IFA ANIMAL HEALTH CHAIRMAN SEEKS URGENT MEETING WITH MINISTER FOR AGRICULTURE SIMON COVENEY

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IFA ANIMAL HEALTH CHAIRMAN SEEKS URGENT MEETING WITH MINISTER FOR AGRICULTURE SIMON COVENEY
04 Feb 2014

IFA ANIMAL HEALTH CHAIRMAN SEEKS URGENT MEETING WITH MINISTER FOR AGRICULTURE SIMON COVENEY

Animal Health

IFA Animal Health Chairman Bert Stewart has sought an urgent meeting with the Minister for Agriculture Simon Coveney to address changes to the permission to purchase-in animals without a clear TB test, and the imposition of a 125km limit on knackeries for the disposal of animals.

IFA Animal Health Chairman Bert Stewart has sought an urgent meeting with the Minister for Agriculture Simon Coveney to address changes to the permission to purchase-in animals without a clear TB test, and the imposition of a 125km limit on knackeries for the disposal of animals.

He said both decisions were imposing additional costs on farmers and adding to the administrative burden of day-to-day farming.  “The Minister has to intervene and remove these unnecessary cost impositions which have come about as a result of decisions taken by officials in his Department. This is a significant and fundamental shift in the TB policy which was being applied up to now and which farmers and in particular cattle feeders had become accustomed to, and had based their farm practice on.”

Bert Stewart said this new requirement will prevent cattle finishers from purchasing cattle, which will in effect close down their business for a minimum period of two months. The impact of this unnecessary and unjustifiable trade prohibition will also be felt in the mart trade where these farmers purchase cattle, often on a weekly basis.

“Despite the continuing progress made in reducing the levels of TB and the savings that have accrued as a result, the benefits are not being passed back to farmers by removing unnecessary restrictions and ensuring compensation schemes adequately address the financial loss experienced.”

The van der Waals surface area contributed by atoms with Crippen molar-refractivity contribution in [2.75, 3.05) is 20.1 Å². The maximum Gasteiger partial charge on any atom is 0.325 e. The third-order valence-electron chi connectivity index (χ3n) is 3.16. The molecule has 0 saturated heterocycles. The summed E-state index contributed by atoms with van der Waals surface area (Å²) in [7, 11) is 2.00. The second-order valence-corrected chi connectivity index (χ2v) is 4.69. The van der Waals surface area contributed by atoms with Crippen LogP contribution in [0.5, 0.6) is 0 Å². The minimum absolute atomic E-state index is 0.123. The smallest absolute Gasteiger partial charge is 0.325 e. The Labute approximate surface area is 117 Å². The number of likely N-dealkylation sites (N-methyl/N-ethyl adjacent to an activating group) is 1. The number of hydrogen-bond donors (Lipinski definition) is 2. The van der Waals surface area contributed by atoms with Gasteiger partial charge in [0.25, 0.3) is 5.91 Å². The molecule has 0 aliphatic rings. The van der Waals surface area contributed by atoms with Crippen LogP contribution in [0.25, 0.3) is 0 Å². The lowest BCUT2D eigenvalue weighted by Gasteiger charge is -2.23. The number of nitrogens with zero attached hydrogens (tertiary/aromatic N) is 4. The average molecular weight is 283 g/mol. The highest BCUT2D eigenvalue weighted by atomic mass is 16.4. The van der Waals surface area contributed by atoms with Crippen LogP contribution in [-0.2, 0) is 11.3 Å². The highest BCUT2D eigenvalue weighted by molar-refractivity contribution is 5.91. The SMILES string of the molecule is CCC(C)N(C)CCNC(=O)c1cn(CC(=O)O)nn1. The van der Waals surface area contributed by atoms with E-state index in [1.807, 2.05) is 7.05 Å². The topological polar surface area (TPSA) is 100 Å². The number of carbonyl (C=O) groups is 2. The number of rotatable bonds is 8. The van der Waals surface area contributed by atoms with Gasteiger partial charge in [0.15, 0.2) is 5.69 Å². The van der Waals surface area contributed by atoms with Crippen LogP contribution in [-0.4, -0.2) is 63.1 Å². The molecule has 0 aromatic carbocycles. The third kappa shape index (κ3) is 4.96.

The second issue of immediate concern to farmers is the imposition by the Department of Agriculture of a 125km maximum distance for the disposal of over 48 month old animals, in order for knackeries and renderers to be eligible to claim the collection and disposal subsidy.

The IFA Chairman said this anti–competitive measure has resulted in rendering charges being increased by up to €50/t for knackeries, which have in turn passed a multiple of this increase back to farmers on an individual animal basis

He said it is obvious the level of price increase by knackeries is totally unjustified; unfortunately farmers have no alternative means of disposal and are forced to pay these rates. It is also obvious that when the most competitive rendering facility on the island was removed as an option for the majority of knackeries, rendering costs were significantly increased.

Bert Stewart said the fallen animal collection and disposal system currently operating is failing to provide farmers with cost effective disposal and must be reviewed in full.

He said this has been further compounded by the Department of Agriculture’s application of the 125Km maximum distance which removed vital competition from the area. With farmers facing into the time of year when the majority of losses are experienced on farm, the anti-competitive 125km restriction must be removed from the TSE subsidy scheme in order to immediately reduce disposal costs.

In the longer term, IFA are calling for a model to be developed that ensures all farmers can avail of a disposal system for their fallen stock at reasonable rates throughout the country.

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